In the Village of Bayville, New York (“Village”), a landowner wished to enclose and protect private property (“Lot 18”) , including the roadway thereon, against trespassers and traffic. The landowner sought to erect crash gates on both sides of its property and across the roadway to prevent public access. The road upon Lot 18 forms a part of Shore Road (connecting the public part of the roadway north of Lot 18 with Godfrey Avenue farther to the south). Notably, Lot 18 abuts Mill Neck Creek and preventing traffic and access across the portion of Shore Road located upon Lot 18 may provide unfettered access to the water.
In the summer of 2013, the landowner made applications to the building inspector for a fence permit to construct two twelve-foot wide crash gates across Shore Road at the north and south sides of Lot 18. The building inspector denied the applications and the landowner appealed to the Zoning Board of Appeals (“Board”). The Board denied the landowner’s appeal and the landowner commenced a hybrid Article 78 proceeding/action in the Supreme Court against the building inspector and the Board.
In addition to seeking a reversal of the denials and demanding issuance of the building permit for the fences, the landowner sought damages for inverse condemnation. The landowner argued that the Village had exercised a taking by allowing public access through the private property and upon the private roadway (especially because the building inspector and the Board denied the landowner’s rights to prevent such access).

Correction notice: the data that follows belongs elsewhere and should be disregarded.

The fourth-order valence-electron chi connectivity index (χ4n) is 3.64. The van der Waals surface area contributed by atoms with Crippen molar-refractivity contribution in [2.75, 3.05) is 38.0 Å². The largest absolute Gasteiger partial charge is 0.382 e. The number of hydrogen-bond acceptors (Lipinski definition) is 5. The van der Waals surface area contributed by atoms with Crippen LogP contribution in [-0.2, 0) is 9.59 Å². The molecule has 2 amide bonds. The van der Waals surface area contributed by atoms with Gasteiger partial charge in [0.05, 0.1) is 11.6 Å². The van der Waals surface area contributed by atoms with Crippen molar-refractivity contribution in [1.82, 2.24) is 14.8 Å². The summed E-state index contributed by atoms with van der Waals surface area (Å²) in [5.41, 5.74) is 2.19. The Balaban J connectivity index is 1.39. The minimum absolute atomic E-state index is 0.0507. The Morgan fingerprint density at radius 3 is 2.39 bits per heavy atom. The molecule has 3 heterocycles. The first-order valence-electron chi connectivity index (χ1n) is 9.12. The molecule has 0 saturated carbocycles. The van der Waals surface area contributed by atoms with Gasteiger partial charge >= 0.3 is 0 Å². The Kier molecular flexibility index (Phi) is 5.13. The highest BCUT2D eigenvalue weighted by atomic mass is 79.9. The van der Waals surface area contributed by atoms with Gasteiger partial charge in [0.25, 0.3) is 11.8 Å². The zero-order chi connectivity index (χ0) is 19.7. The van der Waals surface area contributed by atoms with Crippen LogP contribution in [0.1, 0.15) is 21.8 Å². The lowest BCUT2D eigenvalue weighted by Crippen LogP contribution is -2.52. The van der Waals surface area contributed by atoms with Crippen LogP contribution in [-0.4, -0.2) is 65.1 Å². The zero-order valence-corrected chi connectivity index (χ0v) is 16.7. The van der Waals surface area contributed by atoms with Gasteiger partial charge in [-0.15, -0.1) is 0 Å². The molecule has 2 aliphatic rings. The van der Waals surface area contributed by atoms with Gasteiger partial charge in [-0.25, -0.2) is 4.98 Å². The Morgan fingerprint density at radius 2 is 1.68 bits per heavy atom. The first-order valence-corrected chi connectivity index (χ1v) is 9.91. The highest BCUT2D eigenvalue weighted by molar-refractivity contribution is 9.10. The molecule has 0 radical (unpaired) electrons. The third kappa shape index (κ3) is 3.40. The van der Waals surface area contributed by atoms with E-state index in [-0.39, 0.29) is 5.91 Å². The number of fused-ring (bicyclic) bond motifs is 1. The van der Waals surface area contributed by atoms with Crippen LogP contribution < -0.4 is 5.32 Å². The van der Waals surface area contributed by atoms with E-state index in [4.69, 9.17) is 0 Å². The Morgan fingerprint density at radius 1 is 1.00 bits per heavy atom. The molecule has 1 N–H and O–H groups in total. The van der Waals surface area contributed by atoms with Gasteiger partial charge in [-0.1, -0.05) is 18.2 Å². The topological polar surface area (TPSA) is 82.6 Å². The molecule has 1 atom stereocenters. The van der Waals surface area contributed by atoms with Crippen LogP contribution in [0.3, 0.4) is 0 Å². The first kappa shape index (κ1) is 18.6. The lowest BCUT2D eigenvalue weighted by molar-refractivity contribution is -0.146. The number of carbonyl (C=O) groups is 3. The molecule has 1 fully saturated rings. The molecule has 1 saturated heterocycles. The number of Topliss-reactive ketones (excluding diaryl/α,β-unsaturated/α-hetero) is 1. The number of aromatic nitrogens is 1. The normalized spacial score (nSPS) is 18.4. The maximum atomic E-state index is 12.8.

The trial court issued an initial decision of June 2014, inter alia, (i) denying the landowner’s petition to reverse the denials and (ii) granting the building inspector’s and the Board’s motions to dismiss, including for failure to state a cause of action for inverse condemnation. Afterwards, however, the trial court granted the landowner’s application for leave to reargue. Upon reargument, the trial court’s later decision of December 2014, as clarified by its order of March 2015, affirmed its initial decision – except it denied the motion to dismiss the landowner’s claim for inverse condemnation. The building inspector and the Board appealed the March 2015 clarification order.
Last month, the Appellate Division, Second Department, affirmed the trial court’s March 2015 clarification order. The appeals court noted that “[t]he cause of action [for inverse condemnation] should not have been dismissed since [sic], inter alia, it stated a cause of action to recover for damages . . . .” Accordingly, the landowner can pursue its cause of action for inverse condemnation against the Village where public access upon and across private property is sanctioned by denial of the ability to enclose and protect it.